The name spider fits perfectly with the web-like formation of veins that you can see just under the surface of your skin. Typically, they’re either blue, red or purple in color and they appear on different areas of the body. Some people experience little red ones on the sides of their nose, while others have them on their legs and around the ankles. These blood vessels are highly visible because they are dilated and live near the surface of the skin. Individual spider veins are tiny, but they can become noticeable when they cluster together.
Spider veins are functional, useful and similar to varicose veins. However, they are redundant, so if they are bugging you, they can be removed. The procedure is much easier than varicose vein removal.
How to Manage Spider Veins Medically
Removing spider veins is a simple procedure and you can do it in the doctor’s office. A physician can perform this procedure in as little as 10 minutes. Laser therapy can also be used to target and spider veins, also known as telangiectasia, are typically harmless enough. Occasionally, they can be itchy. If the look of them is driving you crazy, a dermatologist can dissolve them with a treatment called sclerotherapy. Basically, the doctor injects a solution into the widened veins, which over time causes them to be reabsorbed into the body, slowly fading away and disappearing.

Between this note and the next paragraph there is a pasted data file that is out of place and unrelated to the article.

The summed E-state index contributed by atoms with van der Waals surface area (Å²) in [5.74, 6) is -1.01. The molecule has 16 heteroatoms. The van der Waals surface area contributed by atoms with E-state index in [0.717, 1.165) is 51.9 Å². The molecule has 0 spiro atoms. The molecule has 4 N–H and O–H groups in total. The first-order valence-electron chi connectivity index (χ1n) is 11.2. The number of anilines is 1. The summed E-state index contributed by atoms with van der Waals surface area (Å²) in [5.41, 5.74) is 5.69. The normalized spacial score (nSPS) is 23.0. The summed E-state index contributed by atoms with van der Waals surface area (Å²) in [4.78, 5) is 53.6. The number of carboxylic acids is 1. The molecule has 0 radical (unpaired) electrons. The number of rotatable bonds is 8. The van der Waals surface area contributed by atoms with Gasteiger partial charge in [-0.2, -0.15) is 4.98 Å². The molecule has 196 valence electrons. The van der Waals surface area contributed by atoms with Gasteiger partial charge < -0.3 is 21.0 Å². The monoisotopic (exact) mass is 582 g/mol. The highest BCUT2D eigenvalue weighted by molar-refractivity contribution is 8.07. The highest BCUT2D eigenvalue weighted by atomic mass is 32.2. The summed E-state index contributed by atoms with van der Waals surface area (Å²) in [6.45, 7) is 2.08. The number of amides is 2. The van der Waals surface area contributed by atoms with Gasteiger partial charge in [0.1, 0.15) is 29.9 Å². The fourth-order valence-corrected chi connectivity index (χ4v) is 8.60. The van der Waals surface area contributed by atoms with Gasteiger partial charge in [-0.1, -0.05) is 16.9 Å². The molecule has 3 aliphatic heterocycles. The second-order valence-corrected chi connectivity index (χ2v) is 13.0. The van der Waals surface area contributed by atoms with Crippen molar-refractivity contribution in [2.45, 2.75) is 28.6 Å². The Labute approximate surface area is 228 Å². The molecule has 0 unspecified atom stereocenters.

Alternative Remedies for Spider Veins
For facial spider veins, topical retinol (Retin-A) can be used to reduce their appearance by stimulating collagen growth in the dermis, which essentially thickens the skin.
I found this article which suggests applying natural ingredients. These include apple cider vinegar, horse chestnut seeds, witch hazel or carrot oil combined with spinach oil and jojoba oil. Another option would be bilberry, which is taken internally.
While the precise cause of spider veins is unknown, their appearance can be exacerbated by lifestyle and environmental factors such as sun exposure, consuming alcohol, and using abrasive beauty products. Inflammatory conditions such as acne or rosacea may also cause spider veins by causing prolonged vasodilation (widening of blood vessels) and broken capillaries.
No matter which route you take, it’s always a good idea to check with your doctor for a diagnosis. Occasionally, spider veins may be caused by a rare, vascular disease. Your doctor will look for this during your evaluation.